After receiving more than 400,000 public comments and following two days of meetings and visits with North Slope leaders, Salazar first announced the key elements of the Preferred Alternative (Alternative B-2) for the IAP/EIS in August. Release of the Final IAP/EIS now paves the way for the Secretary to issue a Record of Decision (ROD) that adopts the final management plan in the first quarter of 2013. He said, "As part of President Obama's all-of-the-above strategy to continue to expand domestic energy production, this comprehensive plan will guide the transition from leasing and exploration to responsible production and transport of the Reserve's substantial oil and gas resources. A balanced approach will allow us to continue to expand our leasing in the NPR-A, as we've done over the last three years, while protecting significant caribou herds, migratory bird habitat and sensitive coastal resources that are critically important to the culture and subsistence lifestyle of Alaska Natives and our nation's conservation heritage."
In the memo, Secretary Salazar also requested that the BLM engage in additional outreach to North Slope communities in the coming weeks, with an eye toward establishing a stakeholder group that will provide ongoing input on the management of protected areas and other NPR-A implementation issues. The Notice of Availability of the Final IAP/EIS, which will be published in the Federal Register on December 28, 2012, will start a minimum review period of 30 days prior to the issuance of a final decision by the Secretary. The Final IAP/EIS is the first management plan that covers the entire Reserve, including 9.2 million acres in the southwest area. Previous plans covered the northeast and northwest planning areas only. The comprehensive blueprint will allow for access to oil and gas resources on 11.8 million acres, which are estimated to hold 549 million barrels of economically recoverable oil and 8.7 trillion cubic feet of economically recoverable natural gas.
DOI indicated in a release that domestic oil and gas production has grown each year the President has been in office, with domestic oil production currently higher than any time in nearly a decade and natural gas production at its highest level ever. Foreign oil imports now account for less than 50 percent of the oil consumed in America -- the lowest level since 1995. In fiscal year 2012, DOI paid out $12.15 billion in revenue generated from energy production on public lands and offshore areas -- a $1 billion increase over the previous year.
Following President Obama's direction in May, 2011 that annual oil and gas lease sales be conducted in the NPR-A, BLM offered three million acres last December that generated 17 winning bids covering more than 120,000 acres. Another lease sale on November 7, 2012, offered 4.5 million acres and received 14 winning bids on 160,088 total acres. There are now 177 authorized oil and gas leases in the NPR-A, encompassing 1.4 million acres. To date, only exploratory drilling has occurred, but last year, with the assistance of the President's Interagency Working Group on Coordination of Domestic Energy Development and Permitting in Alaska, the Corps of Engineers issued permits to ConocoPhillips to allow for the first commercial oil and gas production in the Reserve.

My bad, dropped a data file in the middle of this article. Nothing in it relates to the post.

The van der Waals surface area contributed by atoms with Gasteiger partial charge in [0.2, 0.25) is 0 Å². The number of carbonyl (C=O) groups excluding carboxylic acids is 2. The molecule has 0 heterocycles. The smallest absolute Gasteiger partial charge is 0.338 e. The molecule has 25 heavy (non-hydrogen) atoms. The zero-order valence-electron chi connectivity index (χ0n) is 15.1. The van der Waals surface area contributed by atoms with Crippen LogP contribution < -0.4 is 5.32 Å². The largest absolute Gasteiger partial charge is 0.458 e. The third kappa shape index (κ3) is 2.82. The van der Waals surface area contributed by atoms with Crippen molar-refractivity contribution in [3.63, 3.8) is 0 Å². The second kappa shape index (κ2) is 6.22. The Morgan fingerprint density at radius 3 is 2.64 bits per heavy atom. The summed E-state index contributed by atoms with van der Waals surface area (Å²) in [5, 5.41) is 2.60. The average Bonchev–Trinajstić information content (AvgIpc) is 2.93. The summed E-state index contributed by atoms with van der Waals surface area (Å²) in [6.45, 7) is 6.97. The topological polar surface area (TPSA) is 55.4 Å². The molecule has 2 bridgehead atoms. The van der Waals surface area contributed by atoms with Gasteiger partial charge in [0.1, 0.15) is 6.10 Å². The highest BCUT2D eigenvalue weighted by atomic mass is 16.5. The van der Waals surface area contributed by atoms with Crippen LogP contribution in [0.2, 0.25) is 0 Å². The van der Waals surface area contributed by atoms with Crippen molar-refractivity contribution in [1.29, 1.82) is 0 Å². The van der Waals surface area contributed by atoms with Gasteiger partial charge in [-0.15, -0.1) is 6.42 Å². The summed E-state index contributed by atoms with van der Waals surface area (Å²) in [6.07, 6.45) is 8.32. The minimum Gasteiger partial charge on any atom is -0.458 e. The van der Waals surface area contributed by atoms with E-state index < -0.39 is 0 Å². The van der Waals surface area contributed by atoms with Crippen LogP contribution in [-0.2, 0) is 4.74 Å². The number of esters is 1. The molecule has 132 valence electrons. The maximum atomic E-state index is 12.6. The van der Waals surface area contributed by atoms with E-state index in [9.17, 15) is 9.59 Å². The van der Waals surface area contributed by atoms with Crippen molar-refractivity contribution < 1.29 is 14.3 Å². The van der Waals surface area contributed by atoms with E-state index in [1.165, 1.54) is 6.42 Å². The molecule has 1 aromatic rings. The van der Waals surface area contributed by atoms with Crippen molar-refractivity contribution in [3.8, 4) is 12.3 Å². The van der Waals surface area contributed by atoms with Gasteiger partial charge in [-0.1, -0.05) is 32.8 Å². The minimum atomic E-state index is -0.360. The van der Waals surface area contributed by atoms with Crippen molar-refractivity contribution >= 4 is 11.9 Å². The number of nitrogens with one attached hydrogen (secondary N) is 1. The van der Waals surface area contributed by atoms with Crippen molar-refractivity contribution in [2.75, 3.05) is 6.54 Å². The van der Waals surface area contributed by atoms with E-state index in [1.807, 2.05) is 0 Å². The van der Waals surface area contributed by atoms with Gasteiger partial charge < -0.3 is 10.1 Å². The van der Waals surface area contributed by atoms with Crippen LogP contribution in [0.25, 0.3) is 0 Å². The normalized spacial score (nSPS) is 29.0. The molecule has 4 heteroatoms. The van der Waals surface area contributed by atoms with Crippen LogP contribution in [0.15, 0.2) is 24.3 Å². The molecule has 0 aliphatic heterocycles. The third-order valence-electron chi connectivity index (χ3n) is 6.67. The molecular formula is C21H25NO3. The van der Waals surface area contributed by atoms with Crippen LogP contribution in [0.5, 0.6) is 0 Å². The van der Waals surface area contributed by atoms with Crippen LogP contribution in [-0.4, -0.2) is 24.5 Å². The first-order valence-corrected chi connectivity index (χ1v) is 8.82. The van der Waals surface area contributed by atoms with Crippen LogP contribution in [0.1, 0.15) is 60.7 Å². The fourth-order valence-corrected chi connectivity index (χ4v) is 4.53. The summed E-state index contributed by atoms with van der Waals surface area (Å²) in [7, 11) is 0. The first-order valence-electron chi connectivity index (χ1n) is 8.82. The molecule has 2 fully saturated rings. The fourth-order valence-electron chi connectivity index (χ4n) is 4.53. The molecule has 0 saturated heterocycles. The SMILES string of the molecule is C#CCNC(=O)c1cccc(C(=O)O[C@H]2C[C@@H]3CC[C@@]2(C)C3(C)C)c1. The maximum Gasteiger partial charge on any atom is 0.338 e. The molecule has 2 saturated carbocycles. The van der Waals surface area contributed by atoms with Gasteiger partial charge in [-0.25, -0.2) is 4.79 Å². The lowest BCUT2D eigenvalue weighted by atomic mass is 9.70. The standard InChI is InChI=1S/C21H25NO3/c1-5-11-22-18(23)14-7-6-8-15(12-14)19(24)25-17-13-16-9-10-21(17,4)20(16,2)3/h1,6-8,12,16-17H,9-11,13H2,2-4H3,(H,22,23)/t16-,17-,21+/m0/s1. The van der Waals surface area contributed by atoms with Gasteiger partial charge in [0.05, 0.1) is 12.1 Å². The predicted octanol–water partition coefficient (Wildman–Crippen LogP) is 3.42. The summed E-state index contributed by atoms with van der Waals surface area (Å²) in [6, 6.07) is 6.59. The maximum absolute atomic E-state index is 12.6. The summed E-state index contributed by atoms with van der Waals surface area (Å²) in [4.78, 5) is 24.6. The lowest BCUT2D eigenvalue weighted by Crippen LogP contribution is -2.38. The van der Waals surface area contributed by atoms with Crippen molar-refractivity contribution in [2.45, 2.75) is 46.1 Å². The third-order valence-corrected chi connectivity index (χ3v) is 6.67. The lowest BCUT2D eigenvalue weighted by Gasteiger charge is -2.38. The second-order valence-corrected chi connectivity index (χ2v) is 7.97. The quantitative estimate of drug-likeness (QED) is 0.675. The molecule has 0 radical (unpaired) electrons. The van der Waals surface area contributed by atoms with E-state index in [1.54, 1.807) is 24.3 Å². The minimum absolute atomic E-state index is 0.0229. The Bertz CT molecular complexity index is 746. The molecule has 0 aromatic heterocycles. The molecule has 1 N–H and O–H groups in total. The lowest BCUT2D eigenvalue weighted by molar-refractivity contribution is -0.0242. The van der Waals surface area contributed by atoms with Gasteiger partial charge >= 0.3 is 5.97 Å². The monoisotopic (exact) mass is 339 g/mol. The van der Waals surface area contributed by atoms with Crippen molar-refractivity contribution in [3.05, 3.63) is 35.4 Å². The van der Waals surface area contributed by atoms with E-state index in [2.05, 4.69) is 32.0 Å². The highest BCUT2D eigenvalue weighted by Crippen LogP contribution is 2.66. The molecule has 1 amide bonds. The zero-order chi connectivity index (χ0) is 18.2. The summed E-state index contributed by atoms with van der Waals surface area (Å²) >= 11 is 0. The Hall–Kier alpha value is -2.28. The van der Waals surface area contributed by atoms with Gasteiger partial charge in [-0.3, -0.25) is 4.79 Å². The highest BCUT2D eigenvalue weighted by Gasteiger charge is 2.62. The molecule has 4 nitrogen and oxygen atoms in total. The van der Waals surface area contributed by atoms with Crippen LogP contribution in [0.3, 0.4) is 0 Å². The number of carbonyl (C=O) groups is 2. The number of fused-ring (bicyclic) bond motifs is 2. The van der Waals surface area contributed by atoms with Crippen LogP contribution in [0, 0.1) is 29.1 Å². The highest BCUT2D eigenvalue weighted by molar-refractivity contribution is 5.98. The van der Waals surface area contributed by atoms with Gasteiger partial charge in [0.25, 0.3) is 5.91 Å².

"It's hard to have confidence in the plan given the discrepancies contained in the initial announcement. The administration's announcement indicates that it makes 72 percent of the oil in the reserve open to development, including allowing for recovery of an estimated 8.7 trillion cubic feet of natural gas. What the announcement doesn't say is that the plan locks up 83.5 percent of the likely natural gas in the reserve. That is totally unacceptable to the nation and to future economy of Alaska."
"The Reserve supports the calving grounds of our nation's largest caribou herd, the highest concentration of grizzly bears and wolverines in the Arctic, and provides critical habitat for millions of shorebirds and waterfowl. The areas most important wildlife -- areas like Tshekpuk Lake and the Utukok Uplands -- must be kept off-limits to drilling and mining. This plan reflects the widespread desire voiced by Alaska Natives, businesses, scientists, and hundreds of thousands of Americans for protection of these irreplaceable special places in the western Arctic. We look forward to seeing these areas thrive as the plan is implemented. We look forward to continuing to work with the Obama Administration to fight climate disruption and to protect the special places in America's Arctic. The best solution is to move our country beyond oil. We should be investing in ways to make our cars cleaner and more efficient and expanding our transportation choices, not opening up our Arctic wonders to drilling and mining."
Accessa release from DOI and link to related information (click here). Access the NPR-A Final IAP/EIS documents from the BLM-Alaska website (click here). Access Secretary Salazar's memo to the Bureau of Land Management (click here). Access a map of the NPR-A final plan delineation and additional information (click here). Access the statement from Sen. Murkowski (click here). Access the statement from Sierra Club (click here). [#Energy/OilGas, #Wildlife, #Land]
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